Induction and first impressions

There's no denying it, first impressions matter. Whether you are meeting a new acquaintance or being introduced to a new workplace, first impressions can set the tone of any relationship. This is why managers must conduct engaging and informative induction programs.  

Induction and first impressions

Research has shown that organisations that fail to offer quality induction training risk losing employees at a faster rate. With no induction program, nearly a quarter of new employees know that they want to leave a company within the first week. That percentage nearly doubles after a month. This can become extremely costly for an organisation.

Benefits of induction programs 

Organisations are beginning to realise the negative impact that a lack of training has on the retention rate of employees and the overall success of the company. Due to this, there is an inevitably higher risk of not training employees properly.  

Getting new inductees trained and performing as soon as possible saves time and money in the long-run. The money saved from not having to continually train new employees can instead be invested in professional development and a continuation of training throughout the employee's role within the organisation.   


The employee will feel more welcome if there is a program tailored to their roles. This will help to form positive working habits from the outset and ensure that expectations are clear. This will help improve employee performance throughout their entire professional career. These benefits of an induction program should be included in the goals when developing a quality program. 

Goals of induction 

Induction programs should set out the main tasks that new employees will be performing within the organisation as well as how best to get acquainted with company policies and values. Some additional goals of induction programs include the following:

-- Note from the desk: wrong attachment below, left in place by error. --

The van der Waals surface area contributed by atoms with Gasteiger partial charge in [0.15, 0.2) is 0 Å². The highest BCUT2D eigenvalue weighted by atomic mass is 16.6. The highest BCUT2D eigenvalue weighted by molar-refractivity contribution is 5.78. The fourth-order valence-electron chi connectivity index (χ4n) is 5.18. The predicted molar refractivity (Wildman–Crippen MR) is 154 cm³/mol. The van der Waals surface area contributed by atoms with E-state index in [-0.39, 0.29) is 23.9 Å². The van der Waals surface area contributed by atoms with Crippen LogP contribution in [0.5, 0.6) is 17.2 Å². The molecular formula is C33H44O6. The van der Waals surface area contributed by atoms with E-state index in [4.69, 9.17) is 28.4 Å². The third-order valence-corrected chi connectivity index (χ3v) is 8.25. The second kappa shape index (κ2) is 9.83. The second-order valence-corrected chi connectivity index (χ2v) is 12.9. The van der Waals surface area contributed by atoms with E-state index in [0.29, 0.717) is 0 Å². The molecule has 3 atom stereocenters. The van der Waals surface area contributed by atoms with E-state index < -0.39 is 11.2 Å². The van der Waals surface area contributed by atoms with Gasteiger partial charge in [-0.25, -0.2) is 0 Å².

The Four Cs of induction 

Managers should cover four distinct areas, known as the 'Four Cs', when developing an engaging induction program.  


Culture provides an overview of the organisation, along with its history, values and ethical behaviour in the workplace. Archive footage and CEO footage can add emotion and depth to the induction training. Adding elements that stimulate an emotional response and cover values of the organisation will help develop a sense of belonging and set a strong foundation for a good working environment. 


Along with culture, connection is developed to support employees with building relationships within the organisation and meeting the team. A major step in induction should be introducing new employees to staff and creating an environment in which the new employees feel welcome and included in conversation. The initial development of these relationships is major in retaining employees. 


It can be unnerving for a new employee to enter a new role, especially if they are unsure of what needs to be completed and how it needs to be completed. All induction training should incorporate clarification so that a new employee fully understands their responsibilities. This could be displayed by a presenter or employee completing a job task on-screen and discussing the role.  


Rules, policies and regulations are a major aspect of every organisation that must be explained before work commences. Having a location for all resources that employees can access is essential for compliance in any industry. Managers should research systems, such as PowerHouse LMS, that can offer this function in an organisational system. 


Induction game plan 

While utilising the tips above, managers should develop an induction training program that is creative, visual and engaging for all new employees. It is possible to create meaningful induction training that new employees will actually sit through. Check out further tips on how to induct and grow without limits here